Both shaded the truth, fudged details

Iraq, law enforcement, North Korea among issues on which facts were twisted

Election 2004

Presidential debates

October 01, 2004|By Mark Matthews and Laura Sullivan | Mark Matthews and Laura Sullivan,SUN NATIONAL STAFF

WASHINGTON - In the heat of last night's debate, President Bush and Sen. John Kerry both stretched the truth and glossed over important details in discussing their own and their opponent's positions.

Here are the candidates' statements that drifted furthest from the facts.

Bush said, "Saddam Hussein had no intention of disarming. As a matter of fact, my opponent talks about inspectors. The facts are that he was systematically deceiving the inspectors."

By the time United Nations inspectors returned to Iraq in late fall 2002, Iraq had been substantially disarmed. The 1991 Persian Gulf war, subsequent inspections and airstrikes had largely rid Iraq of its weapons stockpiles.

The new inspections uncovered and destroyed missiles that exceeded United Nations range requirements.

Since U.S. and allied troops invaded Iraq in March 2003, no stockpiles of chemical or biological weapons have been found, and U.S. investigators say Hussein's nuclear program was in a rudimentary research phase.

Although Secretary of State Colin L. Powell presented evidence in February 2003 that he said revealed Iraq's deception of inspectors, some of that evidence has been called into question.

In one well-publicized example, many U.S. intelligence officials think the vans described by Powell as mobile biological weapons laboratories were intended for other purposes.

Kerry said, "There are four to seven nuclear weapons in the hands of North Korea."

The United States doesn't know how many nuclear weapons North Korea has, if any. By the mid-1990s, U.S. intelligence agencies believed Pyongyang had enough plutonium for one or more nuclear weapons.

Since then, North Korea acknowledged that it had a program to enrich uranium, another nuclear-weapons fuel. And recently, it declared that it had reprocessed the nuclear fuel rods that previously had been under the watch of international inspectors.

South Korean officials have said that if Pyongyang did that, it could have eight new nuclear bombs. But U.S. officials note that North Korea has made conflicting statements about its weapons program.

The two candidates also made statements that were confusing and possibly misleading.

Bush said, "Osama bin Laden is isolated; 75 percent of his people have been brought to justice."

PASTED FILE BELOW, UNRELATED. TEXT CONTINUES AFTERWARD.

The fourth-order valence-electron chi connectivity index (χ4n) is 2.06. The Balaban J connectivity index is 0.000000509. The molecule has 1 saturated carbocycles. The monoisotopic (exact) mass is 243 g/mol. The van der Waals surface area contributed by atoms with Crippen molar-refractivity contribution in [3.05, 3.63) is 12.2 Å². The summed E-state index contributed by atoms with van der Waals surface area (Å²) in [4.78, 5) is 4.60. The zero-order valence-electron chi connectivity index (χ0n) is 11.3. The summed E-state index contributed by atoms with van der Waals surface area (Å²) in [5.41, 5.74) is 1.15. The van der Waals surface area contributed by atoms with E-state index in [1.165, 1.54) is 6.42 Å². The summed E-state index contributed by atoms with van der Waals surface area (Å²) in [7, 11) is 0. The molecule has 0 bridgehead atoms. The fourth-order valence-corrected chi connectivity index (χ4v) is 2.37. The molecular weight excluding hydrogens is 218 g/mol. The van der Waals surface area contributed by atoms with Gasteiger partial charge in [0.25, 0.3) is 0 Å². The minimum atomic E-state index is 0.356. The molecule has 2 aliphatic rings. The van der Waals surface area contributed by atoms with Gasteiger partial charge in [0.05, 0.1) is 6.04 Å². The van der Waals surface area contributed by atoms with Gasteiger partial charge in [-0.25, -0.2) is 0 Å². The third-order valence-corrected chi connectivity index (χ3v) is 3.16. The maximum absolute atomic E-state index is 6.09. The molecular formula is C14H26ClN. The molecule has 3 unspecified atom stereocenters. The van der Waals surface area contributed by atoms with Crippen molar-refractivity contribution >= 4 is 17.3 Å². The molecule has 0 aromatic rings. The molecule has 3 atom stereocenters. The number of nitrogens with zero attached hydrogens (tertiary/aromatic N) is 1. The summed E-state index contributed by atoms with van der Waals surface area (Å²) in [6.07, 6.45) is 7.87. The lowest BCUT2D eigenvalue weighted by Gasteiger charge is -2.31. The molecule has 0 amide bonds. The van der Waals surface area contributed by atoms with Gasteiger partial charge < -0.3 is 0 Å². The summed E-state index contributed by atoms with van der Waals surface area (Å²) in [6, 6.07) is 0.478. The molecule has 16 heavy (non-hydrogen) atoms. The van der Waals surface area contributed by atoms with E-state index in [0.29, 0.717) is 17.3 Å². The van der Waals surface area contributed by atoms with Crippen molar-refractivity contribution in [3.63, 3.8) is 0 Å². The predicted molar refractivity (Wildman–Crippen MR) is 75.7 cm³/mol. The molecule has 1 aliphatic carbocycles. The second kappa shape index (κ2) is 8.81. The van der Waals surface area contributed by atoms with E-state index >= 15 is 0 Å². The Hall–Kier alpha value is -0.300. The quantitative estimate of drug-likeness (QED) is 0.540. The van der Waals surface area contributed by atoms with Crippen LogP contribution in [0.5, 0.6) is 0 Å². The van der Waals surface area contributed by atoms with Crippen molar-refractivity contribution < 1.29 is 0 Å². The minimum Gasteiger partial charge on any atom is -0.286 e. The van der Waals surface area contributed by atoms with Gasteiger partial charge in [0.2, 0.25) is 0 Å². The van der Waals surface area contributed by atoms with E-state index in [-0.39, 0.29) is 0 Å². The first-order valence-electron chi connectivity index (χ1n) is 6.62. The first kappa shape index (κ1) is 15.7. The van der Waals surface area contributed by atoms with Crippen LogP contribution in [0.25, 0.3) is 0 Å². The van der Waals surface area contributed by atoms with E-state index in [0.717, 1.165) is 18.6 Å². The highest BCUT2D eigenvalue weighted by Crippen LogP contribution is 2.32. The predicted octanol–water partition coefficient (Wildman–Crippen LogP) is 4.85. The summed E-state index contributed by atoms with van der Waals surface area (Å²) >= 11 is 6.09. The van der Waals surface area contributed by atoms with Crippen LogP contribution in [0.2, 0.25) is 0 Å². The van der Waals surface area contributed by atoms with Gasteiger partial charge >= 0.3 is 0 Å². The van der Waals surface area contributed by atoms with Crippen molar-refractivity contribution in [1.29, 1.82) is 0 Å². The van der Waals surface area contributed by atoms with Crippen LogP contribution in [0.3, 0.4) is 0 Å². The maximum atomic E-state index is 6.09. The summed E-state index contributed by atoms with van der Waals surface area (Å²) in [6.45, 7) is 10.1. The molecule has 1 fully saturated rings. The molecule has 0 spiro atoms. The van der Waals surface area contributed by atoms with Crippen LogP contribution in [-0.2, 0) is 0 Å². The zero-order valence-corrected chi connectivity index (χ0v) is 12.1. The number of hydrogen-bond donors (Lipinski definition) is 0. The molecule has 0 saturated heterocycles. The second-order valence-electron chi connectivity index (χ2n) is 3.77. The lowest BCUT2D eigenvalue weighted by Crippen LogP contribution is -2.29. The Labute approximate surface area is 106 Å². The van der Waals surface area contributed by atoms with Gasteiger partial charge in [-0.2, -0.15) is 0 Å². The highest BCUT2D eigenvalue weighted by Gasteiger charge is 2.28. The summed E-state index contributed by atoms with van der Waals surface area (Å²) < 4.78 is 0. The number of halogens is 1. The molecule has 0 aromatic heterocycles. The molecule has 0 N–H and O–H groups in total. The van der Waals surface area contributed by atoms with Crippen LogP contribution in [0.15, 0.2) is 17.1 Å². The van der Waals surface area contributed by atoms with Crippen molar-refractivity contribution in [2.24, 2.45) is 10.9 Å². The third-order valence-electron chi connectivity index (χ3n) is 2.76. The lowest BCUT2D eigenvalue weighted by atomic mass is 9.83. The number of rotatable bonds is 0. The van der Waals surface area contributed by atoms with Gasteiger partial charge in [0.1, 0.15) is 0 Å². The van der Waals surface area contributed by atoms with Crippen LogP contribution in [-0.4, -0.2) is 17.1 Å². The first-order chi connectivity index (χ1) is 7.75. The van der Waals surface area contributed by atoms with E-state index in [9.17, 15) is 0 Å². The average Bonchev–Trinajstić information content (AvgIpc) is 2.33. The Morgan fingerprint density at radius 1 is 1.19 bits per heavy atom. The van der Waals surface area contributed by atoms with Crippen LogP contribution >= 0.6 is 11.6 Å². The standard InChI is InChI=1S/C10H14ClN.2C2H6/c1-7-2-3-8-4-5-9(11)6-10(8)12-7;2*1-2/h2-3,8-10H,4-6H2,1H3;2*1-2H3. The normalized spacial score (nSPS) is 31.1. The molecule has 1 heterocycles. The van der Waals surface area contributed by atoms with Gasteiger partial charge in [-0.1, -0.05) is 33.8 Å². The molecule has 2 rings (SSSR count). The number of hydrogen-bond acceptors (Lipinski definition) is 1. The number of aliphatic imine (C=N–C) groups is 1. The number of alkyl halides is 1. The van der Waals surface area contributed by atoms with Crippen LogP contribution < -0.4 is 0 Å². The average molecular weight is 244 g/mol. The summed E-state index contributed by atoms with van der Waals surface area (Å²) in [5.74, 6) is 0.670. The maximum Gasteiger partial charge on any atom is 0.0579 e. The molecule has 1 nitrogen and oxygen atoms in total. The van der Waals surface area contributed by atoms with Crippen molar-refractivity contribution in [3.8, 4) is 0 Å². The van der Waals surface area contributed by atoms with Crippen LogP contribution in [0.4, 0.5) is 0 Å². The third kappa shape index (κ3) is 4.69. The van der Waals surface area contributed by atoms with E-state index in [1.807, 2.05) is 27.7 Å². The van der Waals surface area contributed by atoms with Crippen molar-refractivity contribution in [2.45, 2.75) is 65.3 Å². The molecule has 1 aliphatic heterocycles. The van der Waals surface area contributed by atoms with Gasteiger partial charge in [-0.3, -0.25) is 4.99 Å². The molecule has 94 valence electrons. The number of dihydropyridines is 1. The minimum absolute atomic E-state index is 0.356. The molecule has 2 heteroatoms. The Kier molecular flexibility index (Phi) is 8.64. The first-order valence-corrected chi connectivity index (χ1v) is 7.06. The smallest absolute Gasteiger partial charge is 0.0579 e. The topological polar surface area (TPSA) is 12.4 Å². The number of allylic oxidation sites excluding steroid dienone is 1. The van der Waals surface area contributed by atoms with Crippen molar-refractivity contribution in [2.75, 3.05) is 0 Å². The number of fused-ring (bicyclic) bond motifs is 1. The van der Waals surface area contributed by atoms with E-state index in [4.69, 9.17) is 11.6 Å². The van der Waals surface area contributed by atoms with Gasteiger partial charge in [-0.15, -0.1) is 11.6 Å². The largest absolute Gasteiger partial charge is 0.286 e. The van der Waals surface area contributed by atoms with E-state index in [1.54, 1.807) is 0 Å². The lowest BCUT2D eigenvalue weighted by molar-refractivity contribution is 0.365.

He apparently was referring to deaths or arrests of key al-Qaida operatives involved in the Sept. 11, 2001, attacks. The CIA estimated this year that two-thirds of that group had been removed.

Al-Qaida is a loose network of Islamist terror groups spread among 60 countries that some analysts think is continuing to grow and replenish its ranks.

Kerry said, "In Iraq, we've got weapons of mass destruction crossing the border every single day, and they're blowing people up." He apparently meant suicide bombers or weapons being smuggled.

Kerry said of Bush, "This is the president who said, "There were weapons of mass destruction," said "Mission accomplished," said we could fight the war on the cheap, none of which were true."

"Mission Accomplished" was on a banner behind Bush when he spoke to returning U.S. service members aboard an aircraft carrier on May 1, 2003. Bush never used the words.

Kerry said at various points that the United States went into Iraq alone or with a few allies, specifying Britain and Australia.

Bush added Poland, which sent troops to Iraq later, but he did not mention Spain, an early member of the coalition that later pulled its troops out.

Bush said his administration "worked with the Congress to create the Department of Homeland Security so we could better coordinate our borders and ports." Bush resisted the creation of the department for several months. He argued that it would become a lumbering bureaucracy and that he did not think the department needed to be a cabinet-level agency.

Bush also said, "We spent $3.1 billion for fire and police." Although such funding was allocated for local police and fire units, only a small portion has made it to the localities. Much of the money has been trapped at the state level, with state officials complaining that they are having problems meeting federal requirements established by Homeland Security.

Bush also cut funding in the 20005 budget for the departments Office of Domestic Preparedness, which give grants to states and localities.

Kerry twice accused Bush of "cutting the COPS program in America." COPS (Community Oriented Policing Services), a Clinton-era program, sent $10 billion in grants to local police to put 100,000 new officers on the streets.

The Justice Department did cut the program this year but, department officials say, only because the goal of hiring 100,000 officers had been met. The department started several new community-policing initiatives, such as Project Safe Neighborhoods.

Law enforcement statistics emerged again last night when Bush said his administration has "changed the culture of the FBI to have counterterrorism as its No. 1 priority. We're communicating better. We're going to reform our intelligence services to make sure that we get the best intelligence possible."

On Monday, the Justice Department, the FBI's parent agency, released an internal report that said that despite huge increases in staff and funding, the bureau leaves one third of al-Qaida intercepts untranslated for extended periods of time.

The bureau is also more than a year behind on efforts to upgrade its computer system to track terrorists and prevent internal espionage.

Sun intern David Schoetz contributed to this article.

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